In other words, if the direct disposition rate is less today than it will be in five years, doesn’t it make sense that prearranging people today will result in less direct disposition services than there would be without it?

If you prearrange 10 people today and 5 will choose some form of direct disposition, doesn’t it make sense that, if you wait, the number of people choosing direct disposition at need will be greater when the direct disposition rate is greater?

Have you ever looked at your preneed direct disposition rate and compared it to your at-need direct disposition rate? How many of your at-needs (that were preneed) would have been direct disposition if not prearranged? This is difficult to quantify but another benefit of preneed.


By proactively educating families prior to a death you have a better opportunity to serve that family…and not see them in the obits with another funeral home name.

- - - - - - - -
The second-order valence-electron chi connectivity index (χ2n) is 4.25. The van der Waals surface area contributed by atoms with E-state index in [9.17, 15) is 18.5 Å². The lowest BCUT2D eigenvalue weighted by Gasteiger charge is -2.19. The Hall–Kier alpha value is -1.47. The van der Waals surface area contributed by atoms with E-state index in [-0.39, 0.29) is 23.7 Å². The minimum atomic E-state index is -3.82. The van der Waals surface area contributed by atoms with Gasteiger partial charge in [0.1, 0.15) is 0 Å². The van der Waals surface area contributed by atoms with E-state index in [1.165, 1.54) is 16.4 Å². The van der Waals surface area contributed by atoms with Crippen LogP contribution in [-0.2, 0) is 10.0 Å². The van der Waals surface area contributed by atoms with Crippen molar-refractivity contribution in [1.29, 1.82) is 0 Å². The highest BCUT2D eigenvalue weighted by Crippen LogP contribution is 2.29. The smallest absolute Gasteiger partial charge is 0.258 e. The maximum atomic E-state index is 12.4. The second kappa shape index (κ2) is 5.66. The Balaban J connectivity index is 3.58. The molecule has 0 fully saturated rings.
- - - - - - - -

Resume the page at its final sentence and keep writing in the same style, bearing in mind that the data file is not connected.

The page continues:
Do you know how many “new” families your preneed program has brought to your funeral home?


Any additional call your preneed program brings to the funeral home, above the case volume you used to calculate your overhead, doesn’t have any fixed overhead assigned to it. In other words, if you assign your overhead to 100 calls and your preneed program brings in 4 more calls so you do 104 calls…you do not have the fixed cost on these 4 calls...only the variable costs. Consequently, you make considerably more profit. Wouldn’t this go a long way in offsetting any reduction in profits from shortfalls on your other preneed?

Morally, does the risk of making less profit by telling someone something that will help them make it okay not to tell them?

If I asked 10 funeral service professionals this question…

• How many would say, “Yes?”

• How many would say, “No?”